Three things bothered me about it otherwise. First, it was $2.49 for a single f'REAL, which to my old mind is expensive. Second, it is like an "ATM" of milkshakes, but to me it unnecessarily takes the human element out of the serving. It's like it's made for people who don't want others to know what they're eating so as not to judge until you pay for it. I suspect there's some sort of psychological principle stating that when the human element is taken out of serving unhealthy food, people are more likely to consume it - especially when they know the food is not optimal for their health. It also might be that children are more likely to consume when they don't have to have interactions with "adults" while making their consumption choices. Conspiracy theories, perhaps, but I just don't know why one wouldn't go to a fast food place and get an equivalent milkshake or smoothie for less. Perhaps there is a massive demand among late-night truckers for milkshakes that I didn't know about, and they have been demanding them at 24-hour convenience stores? Or perhaps the business model is based on spur purchases?

Third, about that smoothie: it had a LOT of sweetener. I'm not sure if it had more than my milkshake, but it was so sweet that my cheeks hurt and I could only sip a little. Frank went back in to get little coffee creamers to mix in because it was so ridiculously sweet, and the coffee creamers were an improvement. IN A SMOOTHIE. Then, she pointed out that it's likely that people get the smoothie thinking that it's healthier than the others; looking at the nutrition information, it seems that it doesn't have more good stuff - it only has less bad stuff, like cholesterol and fat. I'm sure that Circle K has healthier options like juices, muffins, etc. She finished it, somehow, but said that she wished she'd gotten mine instead. Thus, if you do get a f'REAL, avoid the fruit ones.

They offered me a few more, so I'm going to take them up on it and try the Cappuccino ones. I'm optimistic. Oh, but one thing: there aren't any around my house. I have to drive at least ten miles into the outer suburbs to find one. I'm sure there's a marketing reason for it, perhaps related to the above points. Anyway, addendums will be added to this post.


Saturday, July 4, 2009

Arabica Cafe & Coffee House

5115 Wilson Mills Road
Richmond Heights, Ohio 44143
(440) 449-4100

by Beau Cadiyo

I first visited Arabica when it was just starting out. Behind the counter were a husband and wife team, both friendly and talkative and open about working the kinks out of the business. What struck me first was that they were going full-steam-ahead with a new business in the middle of an economic downturn, and were clearly both excited and nervous about the whole thing. It came through in the sort of tremor in their voices, the very real happiness simmering under a slightly forced gaiety, their eagerness to serve and please the customer. I visited again a couple of months later to get coffee, and a teenager was working behind the counter, saying goodbye to her mom before she served me. Then, two days ago, I got a coupon on my door: buy a breakfast or regular sandwich, get one free. As I’m a bit skint at the moment, I eyed the $2.99 breakfast menu – eggs, cheese and few options of meats. I made plans.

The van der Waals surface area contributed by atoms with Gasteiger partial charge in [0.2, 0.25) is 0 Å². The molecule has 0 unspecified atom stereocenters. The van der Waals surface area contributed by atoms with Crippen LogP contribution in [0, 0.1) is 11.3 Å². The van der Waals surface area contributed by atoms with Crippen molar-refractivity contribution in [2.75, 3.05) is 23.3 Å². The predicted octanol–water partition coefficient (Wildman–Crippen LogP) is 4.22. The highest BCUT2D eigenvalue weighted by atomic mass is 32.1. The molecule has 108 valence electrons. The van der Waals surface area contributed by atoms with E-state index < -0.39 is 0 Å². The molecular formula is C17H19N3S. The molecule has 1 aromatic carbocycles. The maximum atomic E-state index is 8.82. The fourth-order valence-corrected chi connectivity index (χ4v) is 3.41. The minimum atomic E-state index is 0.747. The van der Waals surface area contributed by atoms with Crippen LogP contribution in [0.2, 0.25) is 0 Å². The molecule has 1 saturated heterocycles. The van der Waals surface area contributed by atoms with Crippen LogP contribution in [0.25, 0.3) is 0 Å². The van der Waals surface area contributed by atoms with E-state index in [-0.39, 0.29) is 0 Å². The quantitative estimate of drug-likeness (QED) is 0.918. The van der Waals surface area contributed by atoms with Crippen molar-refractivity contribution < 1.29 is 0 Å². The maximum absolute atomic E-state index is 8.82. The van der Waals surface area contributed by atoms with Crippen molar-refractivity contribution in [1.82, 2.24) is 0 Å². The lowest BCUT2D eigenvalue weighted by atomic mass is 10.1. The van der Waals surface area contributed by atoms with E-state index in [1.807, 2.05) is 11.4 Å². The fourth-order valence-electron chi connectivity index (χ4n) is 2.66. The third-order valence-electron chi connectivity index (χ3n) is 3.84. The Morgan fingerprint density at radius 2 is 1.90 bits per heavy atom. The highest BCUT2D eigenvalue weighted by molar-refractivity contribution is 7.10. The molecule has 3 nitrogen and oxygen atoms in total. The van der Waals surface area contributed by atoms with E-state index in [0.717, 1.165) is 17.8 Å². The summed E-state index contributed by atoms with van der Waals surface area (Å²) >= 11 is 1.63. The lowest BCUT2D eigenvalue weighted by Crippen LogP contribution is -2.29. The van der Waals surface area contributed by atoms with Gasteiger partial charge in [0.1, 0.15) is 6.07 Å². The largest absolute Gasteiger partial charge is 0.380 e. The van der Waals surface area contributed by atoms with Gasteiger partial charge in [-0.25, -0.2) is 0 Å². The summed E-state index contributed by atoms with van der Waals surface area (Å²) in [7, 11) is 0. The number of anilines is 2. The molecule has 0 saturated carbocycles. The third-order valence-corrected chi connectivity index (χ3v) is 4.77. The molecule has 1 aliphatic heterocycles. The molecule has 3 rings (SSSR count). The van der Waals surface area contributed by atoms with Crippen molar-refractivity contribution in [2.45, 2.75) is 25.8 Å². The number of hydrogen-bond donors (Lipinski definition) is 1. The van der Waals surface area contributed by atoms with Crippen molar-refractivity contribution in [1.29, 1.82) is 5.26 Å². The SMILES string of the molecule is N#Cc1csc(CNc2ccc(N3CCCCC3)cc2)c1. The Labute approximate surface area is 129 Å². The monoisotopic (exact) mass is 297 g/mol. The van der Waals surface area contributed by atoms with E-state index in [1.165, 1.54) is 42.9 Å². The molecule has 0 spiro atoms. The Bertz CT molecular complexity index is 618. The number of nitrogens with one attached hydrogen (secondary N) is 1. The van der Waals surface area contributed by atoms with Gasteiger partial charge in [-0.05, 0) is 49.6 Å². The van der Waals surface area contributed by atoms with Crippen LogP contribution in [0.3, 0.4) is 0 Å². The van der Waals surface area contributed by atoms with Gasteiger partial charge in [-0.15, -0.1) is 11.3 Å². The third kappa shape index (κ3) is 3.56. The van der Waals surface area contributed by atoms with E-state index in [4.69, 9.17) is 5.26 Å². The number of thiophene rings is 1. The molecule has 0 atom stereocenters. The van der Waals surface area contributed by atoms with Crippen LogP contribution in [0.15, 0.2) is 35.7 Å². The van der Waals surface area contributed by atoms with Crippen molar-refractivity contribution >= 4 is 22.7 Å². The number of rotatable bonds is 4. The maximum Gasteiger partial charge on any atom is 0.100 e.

When I walked in, it was almost the same store, but a teenage boy and a teenage girl were working behind the counter. Six people, including myself, were getting food – a mother/son duo sitting in the back, both with matching long dirty-blonde hair, and a mother/daughter pair and a middle-aged guy, all taking out. As I entered, the teenage boy, with long brown hair and a goatee, walked a skinny girl out of the door and kissed her briefly before returning to his mandatory duty as a summer food service worker. As he marched back to his station, his workmate told me that they were out of English muffins. “That’s a good sign – they’re at least selling them,” I thought.

I looked around. The space is cramped, but at the same time, one gets the sense that they’re doing with it what they can. The table arrangement had changed, as had the placement of the donuts, coffee and ice cream freezer. Then, suddenly, the boy served me my sandwiches, saying, “here you go, guy.”

My first sandwich was the biscuit, egg and cheese. The biscuit was small but they didn't skimp on filling. Instead, they stuffed the egg and cheese in, creating a sandwich tall instead of wide. The biscuit was dry, but tasted fresh, the egg was nicely cooked and firm, and the processed American cheese slice was standard, sticking to my teeth and the roof of my mouth. However, as soon as I bit into it I regretted not getting the sausage option as it could have used the meat flavor and a bit more grease for the biscuit.

Second, I got the egg and cheese on a blueberry bagel. The blueberry bagel was perfect - well cooked, tender and firm, if a bit smaller than a standard bagel, and the egg and cheese were the same as the first sandwich. However, I immediately regretted not ordering bacon on this one as that would have added the extra flavor that this sandwich needed.

It seems that they’ve made it at least six months now. I’m going to try to go back today to get the blueberry again and use another coupon for a free coffee. However, I’m not going back just for the food. I’m going back to support entrepreneurialism, grit, resolve and passion for becoming one's own boss, to support hiring teenagers to work in the summertime, to support strong coffee, to support experimentation and risk – even foolhardy risk – and to take advantage of every opportunity to build something great.

Arabica Cafe and Coffee House on Urbanspoon

Wednesday, July 1, 2009

I think we can all identify with this.